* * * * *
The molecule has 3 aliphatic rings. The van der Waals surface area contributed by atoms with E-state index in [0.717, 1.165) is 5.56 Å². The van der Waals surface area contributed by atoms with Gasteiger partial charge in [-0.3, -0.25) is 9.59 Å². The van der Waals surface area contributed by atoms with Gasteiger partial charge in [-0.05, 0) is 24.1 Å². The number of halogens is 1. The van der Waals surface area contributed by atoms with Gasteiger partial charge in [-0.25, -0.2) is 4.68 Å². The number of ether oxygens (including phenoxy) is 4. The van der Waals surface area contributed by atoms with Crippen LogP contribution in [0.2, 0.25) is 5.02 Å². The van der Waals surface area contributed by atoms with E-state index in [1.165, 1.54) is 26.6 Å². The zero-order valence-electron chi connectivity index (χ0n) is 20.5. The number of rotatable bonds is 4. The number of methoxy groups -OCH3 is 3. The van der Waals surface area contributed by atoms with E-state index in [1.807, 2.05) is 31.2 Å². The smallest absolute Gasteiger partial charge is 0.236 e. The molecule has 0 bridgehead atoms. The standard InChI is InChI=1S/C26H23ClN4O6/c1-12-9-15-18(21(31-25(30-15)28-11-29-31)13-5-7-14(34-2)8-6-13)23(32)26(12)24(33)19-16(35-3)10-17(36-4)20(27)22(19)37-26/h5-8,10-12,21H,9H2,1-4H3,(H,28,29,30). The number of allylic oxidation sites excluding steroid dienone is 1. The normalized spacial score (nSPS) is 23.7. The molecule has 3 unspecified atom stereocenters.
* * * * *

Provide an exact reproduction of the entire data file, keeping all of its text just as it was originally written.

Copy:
The molecule has 3 aliphatic rings. The van der Waals surface area contributed by atoms with E-state index in [0.717, 1.165) is 5.56 Å². The van der Waals surface area contributed by atoms with Gasteiger partial charge in [-0.3, -0.25) is 9.59 Å². The van der Waals surface area contributed by atoms with Gasteiger partial charge in [-0.05, 0) is 24.1 Å². The number of halogens is 1. The van der Waals surface area contributed by atoms with Gasteiger partial charge in [-0.25, -0.2) is 4.68 Å². The number of ether oxygens (including phenoxy) is 4. The van der Waals surface area contributed by atoms with Crippen LogP contribution in [0.2, 0.25) is 5.02 Å². The van der Waals surface area contributed by atoms with E-state index in [1.165, 1.54) is 26.6 Å². The zero-order valence-electron chi connectivity index (χ0n) is 20.5. The number of rotatable bonds is 4. The number of methoxy groups -OCH3 is 3. The van der Waals surface area contributed by atoms with E-state index in [1.807, 2.05) is 31.2 Å². The smallest absolute Gasteiger partial charge is 0.236 e. The molecule has 0 bridgehead atoms. The standard InChI is InChI=1S/C26H23ClN4O6/c1-12-9-15-18(21(31-25(30-15)28-11-29-31)13-5-7-14(34-2)8-6-13)23(32)26(12)24(33)19-16(35-3)10-17(36-4)20(27)22(19)37-26/h5-8,10-12,21H,9H2,1-4H3,(H,28,29,30). The number of allylic oxidation sites excluding steroid dienone is 1. The normalized spacial score (nSPS) is 23.7. The molecule has 3 unspecified atom stereocenters.